Envelopes are now stuffed full of seeds of ‘Love in a Mist’, nasturtiums, aguilegia, sweetpeas and these Crocosmia ‘Lucifer’ seeds.  It’s a great plant for its vibrant orange flowers and for the strangely primitive form so seeds were scattered next to the allotment shed for picking. If they fail to germinate I shall edit out plants from here to take to the allotment next Spring.

And I moved all the Kaffir lilies to the back of a border at home because they tend to flop over the garden path.

A row of stunning sunflower ‘Velvet Queen is coming to an end but has been such good value for the last eight weeks.

Dividing Plants in Autumn

October 1, 2017


For several years Geranium ‘Little David’ has lurked very close to a box hedge in the first parterre where it produces  non-stop simple blooms from June to October. It’s rather good value in that it’s low-growing and pretty with flowers that enhance the grey foliage of Santolina pinnata ‘Edward Bowles’ and Salvia officinalis that are planted near it. Suddenly I could imagine the whole bed full of silver plants with purple and cerise pink geraniums dotted in amongst. I plan to propagate from the santolina next week but the clump of geranium was very easy to lift out and the base pulled apart to make several rooted stems.

Six new plants are now in 9cm pots and within two days they are looking fresh and ready to put on roots over the coming months to plant out next Spring.

Lemon verbena survived last Winter in a pot next to the house where I will leave it again this year. It’s currently looking very healthy but in case it gets lost to frost I decided to cut some of the leaves to make a sorbet.


225 g sugar dissolved in 1 pint of water on a gentle flame. Add 3  handfuls of lemon verbena and 1 of lemon mint and simmer for 3 minutes. Strain into a bowl adding the juice of 3 lemons then when cool churn in an ice-cream maker for 30 minutes. It slipped across the tongue and was the most intensely refreshing sorbet yet to be made by me.

Eight bags of leaf mould rounded up last Autumn and stuffed behind the garden shed were spread over beds this weekend. It had decomposed and broken down to a rich organic humus to provide a mulch and further enrich the soil.  With huge trees in neighbouring gardens it is very satisfying to round up leaves knowing they will be returned back to the earth to contribute to the ecosystem.

There’s quite a limited choice of flowers in the garden currently but I  rounded up Sedum ‘Autumn Glory’ with Verbena bonariensis.

Planting Garlic and Sowing Broad Beans

September 24, 2017

This year I am planting Mersley Wight a garlic that originates from Auvergne in Central France. It’s a silver skin and the two bulbs have broken into a couple of dozen very fat cloves which will be planted about 30 cm deep in two rows.

Two compost bins are now full to the top and won’t be usable till Spring but the third one had broken down into quantities of gorgeous compost. Here’s a barrow load, one of four, now spread over a patch to take the Autumn broad beans. I will get a fourth compost bin soon since it is so satisfying to recycle vegetation both from the plot and from home. Even shrubby raspberry canes and artichoke stems cut up will decompose over time. All the bins get regular quantities of strimmed grass, nettles and comfrey chopped up every six weeks to speed up decomposing.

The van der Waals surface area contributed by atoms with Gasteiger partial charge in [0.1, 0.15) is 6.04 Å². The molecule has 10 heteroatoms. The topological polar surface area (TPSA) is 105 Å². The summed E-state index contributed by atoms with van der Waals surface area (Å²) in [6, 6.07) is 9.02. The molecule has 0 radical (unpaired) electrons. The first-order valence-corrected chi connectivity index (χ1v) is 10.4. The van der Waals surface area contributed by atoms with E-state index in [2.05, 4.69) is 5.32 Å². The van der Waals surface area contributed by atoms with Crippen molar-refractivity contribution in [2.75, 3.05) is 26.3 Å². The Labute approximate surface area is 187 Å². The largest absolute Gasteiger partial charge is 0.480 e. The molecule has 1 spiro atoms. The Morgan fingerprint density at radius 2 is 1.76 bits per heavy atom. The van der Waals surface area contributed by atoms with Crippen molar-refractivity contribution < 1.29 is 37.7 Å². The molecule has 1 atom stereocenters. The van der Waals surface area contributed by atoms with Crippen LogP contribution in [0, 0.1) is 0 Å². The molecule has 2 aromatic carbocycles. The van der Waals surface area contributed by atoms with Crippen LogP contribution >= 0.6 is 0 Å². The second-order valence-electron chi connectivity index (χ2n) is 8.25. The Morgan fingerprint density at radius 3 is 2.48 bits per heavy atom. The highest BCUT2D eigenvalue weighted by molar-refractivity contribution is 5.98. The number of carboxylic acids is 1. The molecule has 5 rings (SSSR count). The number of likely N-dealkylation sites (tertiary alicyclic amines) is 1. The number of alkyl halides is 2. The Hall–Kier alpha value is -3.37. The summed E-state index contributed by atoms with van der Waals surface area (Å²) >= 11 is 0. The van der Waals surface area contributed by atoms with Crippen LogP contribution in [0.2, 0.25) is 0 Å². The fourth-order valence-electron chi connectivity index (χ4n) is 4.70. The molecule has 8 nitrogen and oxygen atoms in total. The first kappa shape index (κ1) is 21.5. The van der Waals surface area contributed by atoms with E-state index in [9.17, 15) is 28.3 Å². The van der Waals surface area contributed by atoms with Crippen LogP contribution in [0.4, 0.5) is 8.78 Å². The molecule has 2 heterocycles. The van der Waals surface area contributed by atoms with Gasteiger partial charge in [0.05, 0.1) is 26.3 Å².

Broad bean Aquadulce Claudia were sown in trays this weekend to plant out in a month or two. Sowing direct doesn’t work for me with some of the pods germinating then big gaps where germination fails. The 3 trays have two beans in each space and will give two rows to plant out late October/November.

The Pak Choi is looking scruffy and has been attacked by the flea beetle leaving the leaves covered in small holes.  The fleece cover flew off on a windy day but since it takes up to 75 days for Pak Choi to mature there may be time to rescue it. The outside leaves can be picked off and the row fed to strengthen resistance and then covered again in a horticultural fleece.

My favourite new grain Maftoul makes a great salad with tomatoes, celery, feta cheese, apples plus masses of chopped mint and coriander from the garden. It’s available in supermarkets but make sure it’s a product of Palestine and one that supports farming families as they build a sustainable future.

Not a brilliant cut flower composition but it’s so touching to see six buds on the repeat flowering Iceberg rose. It was planted two years ago and has performed really well and is regularly rewarded with fertiliser currently purchased at Poundland !!

Re-arranging the Climbers

September 16, 2017


Two years ago I planted a repeat flowering rose Madame Alfred Carriere against a three metre wall at the far end of the garden. It’s a gorgeous climber and it does well on north walls so the plan was to have an endless supply of sweetly scented white, tinted pink roses. It put on masses of growth throwing out huge stems a metre above the top of the wall and whilst the scented roses were lovely they were out of reach. So yesterday it was moved after radical pruning to a sheltered south facing wall on the other side of the garden. It replaces a -scruffy as in constantly nibbled leaves- ornamental grape vine Vitis coignetiae.  So that was lifted out and cut back to two or three side-shoots from the main framework and since it copes in part-shade it was re planted in the bed the rose came from. The rose now has a large sunny wall to clamber over and whilst it’s looking sadly un-leafy today a mulch of well-rotted horse manure will hopefully restore it.